Here is the actual text of the e-mail I received.  Does this sound like a company that is proud of what they REALLY have to offer:

Dear Job Applicant, 
We have recently received a copy of your resume that you posted on CareerBuilder and we are interested in communicating with you regarding an open position with our company.  Your privacy is important to us, and we would like to request your permission to send you an email with some additional information on the positions that our company has available.  

If you would like to receive the information on a career position through email, please reply to this email with the word YES, and we will gladly send you the information.  You can also contact me at the number listed below.   If you choose not to receive the information, simply ignore this email and we will not communicate with you further.  We look forward to hearing from you!  Sincerely,  Lisa BohlerRegional Manager, HRMC USAOffice:  (931)537-2206  lisa.bohler@harvardbenefits.com       
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#8 General Comment

Just another MLM

AUTHOR: Agent86 - (USA)

Don't get me wrong.  I don't think there's anything wrong with multi-level marketing.  But let's call it that, and not a "recruiter" position, so at least I can respect the business model taught at the REAL Harvard.  I should have known by the canned email responses, as well as the recorded presentation with the $35.95 a month punch line.  I thought it was odd that we were all immediately put on MUTE.  I've attended conference calls and webinars before, and before we were muted, the person doing the presentation would get a head count prior to the mute.  It is absolutely ridiculous that even a "recruiter" is required to purchase product.  What is REALLY happening is that we would be sending out the very same emails WE received, and in my experience, there is no such thing as an effective and FREE job board.  To place an ad on Craigslist under Sales (where I found the ad I responded to) costs $25.  So basically, you want us to advertise for you AND buy your product.  THAT, my friend, is how this company makes its money. 
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#9 Consumer Comment


AUTHOR: Very Angry - (U.S.A.)

Harvard is a 3rd Party Broker offering 2 legitimate products
for sale owned by independent companies ---  LegalShield and Kroll ID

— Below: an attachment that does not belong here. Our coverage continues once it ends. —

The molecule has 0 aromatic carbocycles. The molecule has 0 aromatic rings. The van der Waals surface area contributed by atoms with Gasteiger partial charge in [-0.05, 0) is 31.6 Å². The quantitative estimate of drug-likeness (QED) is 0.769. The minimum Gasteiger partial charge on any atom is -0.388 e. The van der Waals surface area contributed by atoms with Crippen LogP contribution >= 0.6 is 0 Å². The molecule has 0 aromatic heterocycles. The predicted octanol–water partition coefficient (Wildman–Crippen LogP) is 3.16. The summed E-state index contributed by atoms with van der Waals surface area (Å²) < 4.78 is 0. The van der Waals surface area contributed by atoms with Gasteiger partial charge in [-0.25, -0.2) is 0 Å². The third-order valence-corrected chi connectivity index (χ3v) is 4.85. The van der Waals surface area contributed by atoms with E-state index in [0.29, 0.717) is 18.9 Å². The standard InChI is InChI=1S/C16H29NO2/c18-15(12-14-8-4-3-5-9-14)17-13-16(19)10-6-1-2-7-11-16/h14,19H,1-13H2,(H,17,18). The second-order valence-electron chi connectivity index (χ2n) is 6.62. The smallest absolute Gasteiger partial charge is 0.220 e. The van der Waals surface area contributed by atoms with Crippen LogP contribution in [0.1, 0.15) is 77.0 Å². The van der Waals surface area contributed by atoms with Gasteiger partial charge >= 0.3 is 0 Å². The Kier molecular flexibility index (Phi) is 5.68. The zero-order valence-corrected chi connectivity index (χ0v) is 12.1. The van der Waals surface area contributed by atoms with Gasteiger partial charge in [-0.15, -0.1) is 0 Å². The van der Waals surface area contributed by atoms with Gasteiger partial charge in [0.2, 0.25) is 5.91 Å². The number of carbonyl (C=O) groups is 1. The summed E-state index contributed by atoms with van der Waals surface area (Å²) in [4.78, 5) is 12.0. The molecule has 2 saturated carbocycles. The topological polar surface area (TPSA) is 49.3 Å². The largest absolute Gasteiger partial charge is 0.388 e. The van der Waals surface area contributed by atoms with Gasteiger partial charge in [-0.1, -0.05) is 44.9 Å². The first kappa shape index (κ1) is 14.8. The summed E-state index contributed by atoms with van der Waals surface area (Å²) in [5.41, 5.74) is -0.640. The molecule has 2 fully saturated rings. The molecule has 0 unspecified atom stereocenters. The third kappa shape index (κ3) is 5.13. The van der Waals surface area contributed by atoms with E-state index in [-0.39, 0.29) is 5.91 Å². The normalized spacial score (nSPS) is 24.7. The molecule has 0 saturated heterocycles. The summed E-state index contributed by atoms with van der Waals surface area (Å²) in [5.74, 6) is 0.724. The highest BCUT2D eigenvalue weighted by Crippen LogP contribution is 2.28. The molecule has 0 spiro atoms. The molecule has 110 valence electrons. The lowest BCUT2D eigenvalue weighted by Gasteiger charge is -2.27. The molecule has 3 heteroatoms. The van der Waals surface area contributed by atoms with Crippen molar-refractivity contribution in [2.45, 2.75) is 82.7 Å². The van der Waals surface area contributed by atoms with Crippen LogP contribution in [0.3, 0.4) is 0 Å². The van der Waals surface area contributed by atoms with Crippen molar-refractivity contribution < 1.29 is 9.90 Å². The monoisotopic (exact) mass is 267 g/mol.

That point was made very clear to me by a Harvard Agent.

Harvard does not offer a job. It offers you an opportunity to become an
Independent Agent affiliated with Harvard. You are in business for yourself.

There is NO COST to become a Harvard Agent, get Trained and Certified to sell their products.

Legal Shield requires Agent membership in order to sell their product and receive a commission for each membership sold.

The job requires effort and hard work like most jobs.  This is no "sit on your butt at home and wait for tons of money to flow in while you do nothing" position.  This is no "Get Rich Quick" Scheme. 

There are no short cuts.  Put in the time.   Put forth the effort.  Follow the program and the financial rewards are there.

Want to become your own boss and represent Carvel or McDonald's or Krispy Creme, etc? Get ready to fork over hundreds of thousands of dollars or more for a franchise.

Sales is not for everybody.

Working as an Independent Agent is not for everybody.

Commission only income earned is not for everybody.

Being in business for yourself is not for everybody.

Working hard and putting forth an honest effort is not for everybody.

There are plenty of jobs available where loafers can earn a good living with good benefits for doing nothing 40 hours a week. 

Some people prefer being hired drones, ordered about, handed a weekly or bi-weekly check
by an employer and being told what to do, when to do it, how to do it, etc by overbearing bosses.

The complainers who have posted here should not discourage those who have sales ability, want to sell a legitimate product and be in business for themselves.

If the opportunity isn't for you, acknowledge that fact and move on with your life.

Don't ruin the opportunity for others.